A Shallow Reflection Of The Original | Mulan (2020) REVIEW!

Mulan (2020) is directed by Niki Caro and it is the live-action adaptation of the 1998 Disney animated classic with the same name. When duty calls upon every Chinese family to enlist a man for the army, Hua Mulan disguises herself as one to replace her father and bring honour to her family. While she proves to be loyal and brave, she fights while hiding her truth. When the right moment comes she will become the warrior she was meant to be! The movie stars Liu Yifei, Donnie Yen, Gong Li, Jason Scott Lee, Yoson An and Tzi Ma.

The original animated movie was one of the few Disney Renaissance movies I did not grow up with. I vividly remember a few scenes playing on television but that’s really it. To prepare for this remake, I watched the animated movie in full for the first time and I loved it. I absolutely loved how epic and dark this movie was, the score and the animation alone rank it high in my favourite Disney movies list. That being said, I did have some issues regarding pacing and little to none character development. It genuinely shocked me that “Reflection” takes place around fifteen minutes in. The movie runs at a lightning speed pace and while it does make it entertaining, it also removes the chances of getting to know these characters more. Having seen the animated classic, I hoped that the live-action retelling would fix these flaws and gives us a sophisticated, dark and epic story. I went in with a clear, open mind and I wanted it to be amazing. Sadly this remake does not bring honour to us all.

While Mulan (2020) starts off with a promsing build-up in it’s first half, the second half fails to deliver. The live-action remake is a visually stunning yet dull retelling which lacks the epic scope which made the original such an iconic movie. While I appreciate Disney’s attempt at making a live-action PG-13 remake of Mulan, the result is sadly nothing like one would think of when given that concept. This remake takes some of the most iconic scenes from the original and throws them away for no reason. I am not talking about Mushu or the musical numbers. I am talking about a few scenes in particular but the first one was a clear signal. The iconic scene where Mulan decides to take her father’s place and leave takes two shots to establish in this movie, one with her and her father’s sword and then her in the armor ready to go. That’s literally it. At that point, while I was disappointed I still had hope but the reality was that this remake gradually got more disappointing.

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The original animated Mulan was praised for it’s dark tone, epic scope and thrilling action sequences. This remake is merely a less impressive imitation of that. I can definitely tell that Disney really did put in the effort with this movie but at the same time they didn’t really go all the way. The war setting is treated with more maturity in the animated movie than in the remake. While some action sequences are genuinely thrilling, the use of CGI was incredibly distracting. Even how some of the shots were held, it reminded you that you are watching a big blockbuster and not a war movie. The fact that I got bored during the climax of this movie speaks level considering this is Mulan. It’s really quite sad that we went from fighting on the Imperial Palace to fighting in a construction site.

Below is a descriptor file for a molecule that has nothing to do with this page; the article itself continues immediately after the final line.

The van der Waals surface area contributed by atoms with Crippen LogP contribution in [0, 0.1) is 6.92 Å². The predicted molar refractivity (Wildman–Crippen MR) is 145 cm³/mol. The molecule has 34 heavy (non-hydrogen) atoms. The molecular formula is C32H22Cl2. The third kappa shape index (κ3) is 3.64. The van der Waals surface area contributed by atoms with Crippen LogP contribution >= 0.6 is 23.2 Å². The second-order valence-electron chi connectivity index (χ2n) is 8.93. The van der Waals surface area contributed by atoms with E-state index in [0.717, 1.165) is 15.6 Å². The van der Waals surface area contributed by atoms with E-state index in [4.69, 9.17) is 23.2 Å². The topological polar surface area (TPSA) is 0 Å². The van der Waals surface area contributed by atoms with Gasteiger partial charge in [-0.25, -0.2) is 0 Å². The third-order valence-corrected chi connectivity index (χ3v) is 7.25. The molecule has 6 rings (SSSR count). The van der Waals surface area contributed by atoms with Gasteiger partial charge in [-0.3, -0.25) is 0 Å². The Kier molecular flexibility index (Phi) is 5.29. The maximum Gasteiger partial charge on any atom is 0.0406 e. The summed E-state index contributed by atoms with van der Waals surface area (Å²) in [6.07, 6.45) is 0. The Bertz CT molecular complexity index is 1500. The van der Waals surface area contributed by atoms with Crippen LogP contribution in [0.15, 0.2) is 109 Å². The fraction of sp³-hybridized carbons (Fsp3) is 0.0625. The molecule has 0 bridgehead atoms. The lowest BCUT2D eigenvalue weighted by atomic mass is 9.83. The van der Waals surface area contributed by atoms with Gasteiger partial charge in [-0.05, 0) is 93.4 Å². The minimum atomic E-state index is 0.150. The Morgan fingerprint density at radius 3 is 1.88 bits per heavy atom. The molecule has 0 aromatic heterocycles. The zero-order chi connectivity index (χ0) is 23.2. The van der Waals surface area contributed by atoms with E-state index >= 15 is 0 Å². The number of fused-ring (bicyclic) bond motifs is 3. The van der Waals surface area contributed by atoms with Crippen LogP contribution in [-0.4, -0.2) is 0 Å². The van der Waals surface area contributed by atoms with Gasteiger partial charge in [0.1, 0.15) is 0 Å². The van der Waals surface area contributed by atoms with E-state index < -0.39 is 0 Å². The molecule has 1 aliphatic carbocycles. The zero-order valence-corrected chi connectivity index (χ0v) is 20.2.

Stills from the live action Disney film Mulan

Despite being so negative about the movie, I would say that it does have it’s redeeming qualities. The introduction to Bori Khan and Xian Lang was amazing visually. I loved the presence these two carried. It’s a shame the movie throws them away until the third act. The one portion of the movie I absolutely loved was the training scenes. Sure “I’ll Make A Man Out Of You” is not present in song form but the emotion is still mostly there. We didn’t really get to see that much training in the original since it was literally covered in a single song so I would definitely say that the remake improved in that regard. Speaking of songs, “Reflection’s” melody is fused with the score, my only problem is that it’s not present at the key moments of Mulan’s character. They first time it appears is halfway through the movie. It does appear later when she has her Elsa moment but it wasn’t as triumphant as it could have been, the moment felt very tame in comparison to the animated version. In fact that’s how you could describe this entire movie.

The acting is nothing to write home about. Leading actress Liu Yifei comes off very stiff in her portrayal of Mulan. She doesn’t have those small scenes where her true personality shows like in the original rendering this version a pretty dull character. While Tzi Ma (who plays her father) shows the most range, the emotional ending is not earned. I found myself tearing up when I watched the original ending because the movie established their relationship, it does not have the same impact in this movie because we don’t get to see Liu Yifei’s Mulan interact that much with him. Also while Jason Scott Lee’s Bori Khan is no Shan Yu, he still carries around a menacing presence. Gong Li’s witch is also a pretty great character who brought a very interesting dynamic to Yifei’s Mulan. I also really liked Yoson An as Li Shang’s replacement, he definitely held his own against such a beloved character.

All in all, Mulan (2020) definitely tries to be something new and different and that in and of itself is an improvement over the recent Disney live-action remakes. That being said, this is a very tame remake which doesn’t capitalize on the iconic scenes which made the original so beloved. While it adds some interesting new additions and it looks visually stunning, I just don’t see myself ever choosing to watch this remake over the original animated classic.

RATING: C-

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